I think that Cyganiak's take on it is worth looking at. He says:


In all other cases, blank nodes should be avoided. </quote>

Joseph's questioning about how they relate to sharing is pertinent. If we see "BIBFRAME data" (which I define as data coming out of BIBFRAME applications, not all data using the BIBFRAME vocabulary) as being primarily limited to  the exchange of complete BIBFRAME "documents" between libraries, then you may not have a problem. But what about other uses of the data? Will anyone perform confederated searches across data from different sources? What happens if you share Bf:Works among datastores with different BF:Instances, all of whom have locally defined bnodes? Perhaps a bigger picture that isn't limited to something that essentially mimics the exchange of MARC records would answer these questions.


On 11/18/14 8:57 AM, [log in to unmask] wrote:
[log in to unmask]" type="cite">
Blank nodes (or anonymous nodes) are part of RDF and are not a problem at all. They are essential to build embedded resources. When the RDF graph moves physically (e.g. from triple store to triple store) they must get renumbered internally so the embedded resource is still valid at the other place, and can be continued to use in the new environment without internal graph node collisions.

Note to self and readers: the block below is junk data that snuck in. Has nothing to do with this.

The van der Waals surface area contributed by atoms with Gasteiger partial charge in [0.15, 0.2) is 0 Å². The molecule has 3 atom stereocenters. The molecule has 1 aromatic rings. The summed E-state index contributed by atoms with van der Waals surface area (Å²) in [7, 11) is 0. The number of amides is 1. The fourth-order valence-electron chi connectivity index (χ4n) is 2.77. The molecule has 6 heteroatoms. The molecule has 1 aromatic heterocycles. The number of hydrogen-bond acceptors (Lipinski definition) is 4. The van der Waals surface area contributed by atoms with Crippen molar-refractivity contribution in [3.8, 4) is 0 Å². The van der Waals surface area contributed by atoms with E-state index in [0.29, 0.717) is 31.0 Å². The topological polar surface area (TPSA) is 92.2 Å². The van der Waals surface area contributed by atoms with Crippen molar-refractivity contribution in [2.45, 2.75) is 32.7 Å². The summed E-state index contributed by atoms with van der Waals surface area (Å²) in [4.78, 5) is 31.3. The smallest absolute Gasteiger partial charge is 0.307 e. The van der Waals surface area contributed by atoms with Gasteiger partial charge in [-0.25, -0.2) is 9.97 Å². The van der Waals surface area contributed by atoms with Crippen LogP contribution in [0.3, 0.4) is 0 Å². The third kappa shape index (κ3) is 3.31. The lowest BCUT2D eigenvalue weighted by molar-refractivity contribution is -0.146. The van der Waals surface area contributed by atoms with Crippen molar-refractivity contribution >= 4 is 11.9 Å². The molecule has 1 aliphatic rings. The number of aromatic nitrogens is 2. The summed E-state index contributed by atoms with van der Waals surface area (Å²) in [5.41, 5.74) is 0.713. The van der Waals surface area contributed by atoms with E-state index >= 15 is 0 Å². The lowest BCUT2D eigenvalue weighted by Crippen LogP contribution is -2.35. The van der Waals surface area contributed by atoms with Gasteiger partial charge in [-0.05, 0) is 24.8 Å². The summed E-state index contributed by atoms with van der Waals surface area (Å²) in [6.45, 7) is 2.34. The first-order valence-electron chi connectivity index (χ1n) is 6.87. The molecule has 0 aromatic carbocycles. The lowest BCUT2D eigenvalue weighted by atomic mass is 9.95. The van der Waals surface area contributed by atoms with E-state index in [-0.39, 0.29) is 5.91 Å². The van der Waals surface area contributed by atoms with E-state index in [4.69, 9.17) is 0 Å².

These tasks are opaque to applications, they are part of RDF graph management of the RDF store implementor, and are not related or controllable by Bibframe.

All embedded resources can be turned into externally visible resources by assigning IRIs to them, if you want to avoid embedded resources. The result is often too verbose and does not look very concise, and in most cases, there is no requirement of doing that.


On Tue, Nov 18, 2014 at 5:07 PM, Joseph Kiegel <[log in to unmask]> wrote:
There has been discussion of blank nodes earlier on the list, and perhaps agreement that there should be as few of them as possible.  But we don't have a model where they are eliminated entirely.

I have a question about blank nodes in regard to BIBFRAME as a carrier.

In RDF 1.1 Concepts and Abstract Syntax, section 3.4, we find:  "Blank node identifiers . are always locally scoped to the file or RDF store, and are not persistent or portable identifiers for blank nodes".  A function of BIBFRAME, as a carrier, is to move linked data from one institution to another, that is, from one RDF store to another.  Isn't it true, then, that blank node identifiers, which are valid at Library A, are not defined when they get to Library B?  This seems like a problem.

Is the use of blank nodes consistent with BIBFRAME's function as a carrier?

Karen Coyle
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